Sunday, 16 August 2009

Best Reads of 2008-2009

I finished the Inmates are Running the Asylum while we were away on holiday last week and thought it was a great read. As it's been my Birthday recently, the usual bout of introspection got me thinking about which of the books I've read over the last year have been the best reads, have changed the way I think or do things or just made me happier in what I do.

To start with, the Inmates are Running the Asylum by Alan Cooper is easily one of the best reads of the year for many reasons. First off, I think it will be one of those books that changes the way I do (or don't do) things: I'll try very hard in future to push interaction design up front on projects I can influence and try to persuade it into the hands of those most qualified to do it. I'll undoubtedly still be expected to do some interaction design myself (sorry Alan!) but I'll be using personas much more to help me do this. Secondly, it was a very enjoyable read and quite hard to put down. There's a strong possibility that I enjoyed it because I sympathise with the author on his strongly held views about the nature of software development and software developers in general though and I realise this makes my opinion quite biased.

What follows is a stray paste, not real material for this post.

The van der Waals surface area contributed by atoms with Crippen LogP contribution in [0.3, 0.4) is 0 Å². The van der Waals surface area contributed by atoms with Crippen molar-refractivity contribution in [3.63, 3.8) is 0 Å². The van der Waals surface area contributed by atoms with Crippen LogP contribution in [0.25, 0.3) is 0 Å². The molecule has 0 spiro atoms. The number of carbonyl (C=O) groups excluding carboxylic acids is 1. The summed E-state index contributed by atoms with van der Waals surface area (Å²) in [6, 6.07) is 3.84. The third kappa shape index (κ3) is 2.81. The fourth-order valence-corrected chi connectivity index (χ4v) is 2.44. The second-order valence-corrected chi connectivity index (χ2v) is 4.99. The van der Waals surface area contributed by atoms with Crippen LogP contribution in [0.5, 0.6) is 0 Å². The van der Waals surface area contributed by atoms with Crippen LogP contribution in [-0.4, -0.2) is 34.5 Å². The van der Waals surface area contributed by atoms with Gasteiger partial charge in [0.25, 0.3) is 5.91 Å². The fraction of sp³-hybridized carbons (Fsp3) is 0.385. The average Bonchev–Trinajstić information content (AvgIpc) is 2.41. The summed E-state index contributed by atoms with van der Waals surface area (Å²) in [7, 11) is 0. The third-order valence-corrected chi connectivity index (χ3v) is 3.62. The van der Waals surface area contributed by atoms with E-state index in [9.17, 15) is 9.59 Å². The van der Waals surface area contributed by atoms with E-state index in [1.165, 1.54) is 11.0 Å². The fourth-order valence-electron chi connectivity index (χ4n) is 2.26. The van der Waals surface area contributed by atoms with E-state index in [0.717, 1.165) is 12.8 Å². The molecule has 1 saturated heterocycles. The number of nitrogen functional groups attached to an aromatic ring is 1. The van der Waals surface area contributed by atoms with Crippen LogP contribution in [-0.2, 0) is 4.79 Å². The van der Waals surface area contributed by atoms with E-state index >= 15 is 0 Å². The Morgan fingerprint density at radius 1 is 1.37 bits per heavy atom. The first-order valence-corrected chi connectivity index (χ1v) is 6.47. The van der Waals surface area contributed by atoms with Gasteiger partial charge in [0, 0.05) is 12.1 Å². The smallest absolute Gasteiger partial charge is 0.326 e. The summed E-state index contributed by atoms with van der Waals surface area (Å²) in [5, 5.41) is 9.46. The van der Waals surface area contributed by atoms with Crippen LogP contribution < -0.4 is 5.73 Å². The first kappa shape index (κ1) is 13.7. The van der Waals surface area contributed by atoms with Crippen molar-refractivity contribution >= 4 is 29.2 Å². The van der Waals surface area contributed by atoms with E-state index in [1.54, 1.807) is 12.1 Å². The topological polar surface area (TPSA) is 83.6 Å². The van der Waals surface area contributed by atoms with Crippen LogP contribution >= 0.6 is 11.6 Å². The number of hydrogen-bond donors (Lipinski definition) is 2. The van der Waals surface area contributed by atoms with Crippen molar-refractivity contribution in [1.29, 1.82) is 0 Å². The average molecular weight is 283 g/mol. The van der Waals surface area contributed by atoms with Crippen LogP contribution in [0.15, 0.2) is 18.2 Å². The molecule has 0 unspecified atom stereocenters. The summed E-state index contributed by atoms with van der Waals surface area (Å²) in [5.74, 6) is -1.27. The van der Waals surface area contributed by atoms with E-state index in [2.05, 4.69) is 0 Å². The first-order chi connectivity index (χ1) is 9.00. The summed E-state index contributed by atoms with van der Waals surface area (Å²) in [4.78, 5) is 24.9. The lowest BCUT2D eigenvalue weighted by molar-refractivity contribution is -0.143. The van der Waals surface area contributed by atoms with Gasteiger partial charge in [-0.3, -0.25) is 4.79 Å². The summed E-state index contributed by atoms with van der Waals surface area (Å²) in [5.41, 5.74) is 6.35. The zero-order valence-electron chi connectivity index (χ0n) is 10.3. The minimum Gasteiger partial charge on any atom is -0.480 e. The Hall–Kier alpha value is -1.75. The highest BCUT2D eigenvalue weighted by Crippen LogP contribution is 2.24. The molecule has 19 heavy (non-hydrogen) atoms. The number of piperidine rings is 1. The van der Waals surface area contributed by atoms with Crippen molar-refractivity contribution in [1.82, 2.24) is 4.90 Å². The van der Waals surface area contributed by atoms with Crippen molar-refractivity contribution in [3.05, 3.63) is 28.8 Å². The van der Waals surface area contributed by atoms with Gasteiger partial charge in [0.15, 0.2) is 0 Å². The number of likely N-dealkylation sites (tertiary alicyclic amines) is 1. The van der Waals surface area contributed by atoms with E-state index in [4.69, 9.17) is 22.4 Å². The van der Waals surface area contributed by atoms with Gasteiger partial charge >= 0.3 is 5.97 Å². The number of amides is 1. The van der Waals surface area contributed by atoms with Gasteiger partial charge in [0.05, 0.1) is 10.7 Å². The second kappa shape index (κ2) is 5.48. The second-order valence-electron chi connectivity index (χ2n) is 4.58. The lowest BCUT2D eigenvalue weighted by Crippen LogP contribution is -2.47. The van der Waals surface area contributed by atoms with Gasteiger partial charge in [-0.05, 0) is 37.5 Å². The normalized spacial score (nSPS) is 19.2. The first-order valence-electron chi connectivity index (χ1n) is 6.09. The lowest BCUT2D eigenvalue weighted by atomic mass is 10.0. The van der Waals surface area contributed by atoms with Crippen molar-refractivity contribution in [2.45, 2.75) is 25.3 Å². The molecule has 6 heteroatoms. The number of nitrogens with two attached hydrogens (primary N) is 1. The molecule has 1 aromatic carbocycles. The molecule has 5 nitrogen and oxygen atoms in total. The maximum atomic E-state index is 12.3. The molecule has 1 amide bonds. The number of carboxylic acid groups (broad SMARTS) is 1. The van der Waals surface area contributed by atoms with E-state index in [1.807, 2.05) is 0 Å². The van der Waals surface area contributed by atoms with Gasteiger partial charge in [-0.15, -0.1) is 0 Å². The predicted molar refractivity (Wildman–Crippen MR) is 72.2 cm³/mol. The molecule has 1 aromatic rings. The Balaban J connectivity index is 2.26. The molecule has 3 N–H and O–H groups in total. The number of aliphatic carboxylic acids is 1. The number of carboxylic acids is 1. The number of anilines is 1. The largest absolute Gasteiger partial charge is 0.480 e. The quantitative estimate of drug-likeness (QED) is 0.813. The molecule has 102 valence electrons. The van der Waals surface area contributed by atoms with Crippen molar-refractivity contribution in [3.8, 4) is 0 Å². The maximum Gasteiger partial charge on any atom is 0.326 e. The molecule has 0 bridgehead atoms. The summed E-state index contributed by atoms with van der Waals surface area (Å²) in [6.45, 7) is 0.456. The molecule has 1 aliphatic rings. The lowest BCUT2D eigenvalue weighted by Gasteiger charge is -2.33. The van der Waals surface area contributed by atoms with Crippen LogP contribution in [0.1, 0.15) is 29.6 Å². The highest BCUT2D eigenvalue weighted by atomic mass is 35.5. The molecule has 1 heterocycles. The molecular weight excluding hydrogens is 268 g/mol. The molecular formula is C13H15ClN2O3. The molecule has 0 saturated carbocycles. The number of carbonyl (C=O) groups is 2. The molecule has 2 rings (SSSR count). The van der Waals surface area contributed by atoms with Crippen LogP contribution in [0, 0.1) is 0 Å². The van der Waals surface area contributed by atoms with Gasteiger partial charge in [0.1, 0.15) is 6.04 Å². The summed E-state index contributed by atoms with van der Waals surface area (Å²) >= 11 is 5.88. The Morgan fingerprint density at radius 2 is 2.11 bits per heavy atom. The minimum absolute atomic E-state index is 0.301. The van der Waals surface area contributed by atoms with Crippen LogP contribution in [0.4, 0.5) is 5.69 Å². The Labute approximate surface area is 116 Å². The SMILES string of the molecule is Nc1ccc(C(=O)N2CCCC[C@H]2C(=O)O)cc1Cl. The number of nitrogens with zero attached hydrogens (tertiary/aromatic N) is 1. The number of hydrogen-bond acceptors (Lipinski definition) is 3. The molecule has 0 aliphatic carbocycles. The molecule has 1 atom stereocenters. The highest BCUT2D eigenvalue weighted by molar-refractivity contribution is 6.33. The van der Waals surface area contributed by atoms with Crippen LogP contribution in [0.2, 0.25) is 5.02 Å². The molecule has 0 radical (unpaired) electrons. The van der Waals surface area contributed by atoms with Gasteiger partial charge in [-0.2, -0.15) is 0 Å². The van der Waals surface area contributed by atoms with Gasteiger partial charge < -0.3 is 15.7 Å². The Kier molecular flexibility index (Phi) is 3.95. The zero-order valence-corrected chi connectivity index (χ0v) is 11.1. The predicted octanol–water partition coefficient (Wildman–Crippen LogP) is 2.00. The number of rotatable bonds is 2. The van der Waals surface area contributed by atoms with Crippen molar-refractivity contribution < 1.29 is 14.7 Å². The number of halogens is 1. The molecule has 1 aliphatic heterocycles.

I read The Pragmatic Programmer by Andrew Hunt and David Thomas about a year ago and thoroughly enjoyed it. This book falls into the "made me happier in what I do" category and I specifically remember writing a quick review on our wiki at work, recommending this book for anyone feeling a bit disillusioned with software development. It's an excellent compendium of ideas, practices and patterns for becoming a successful developer that will probably not age. One slight caveat is that you must forgive the authors' obvious lean towards command line tools and away from anything with a GUI, as being "part of their upbringing" on Unix.

User Stories Applied: for Agile Software Development was the second of Mike Cohn's books that I have read and was just as good, if not better than the first (Agile Estimating and Planning). What I liked about this book was the clear summary at the end of each chapter, with a run-down of everyone's responsibilities in the process. I'd recommend this book to developers, project managers and product managers to help them understand how to deliver value through an Agile project.

Finally, 5S Kaizen in 90 Minutes by Andrew Scotchmer was, as the title suggests, an enjoyable quick read that has whetted my appetite for understanding of the values that make Toyota one of the most successful manufacturers in the World.

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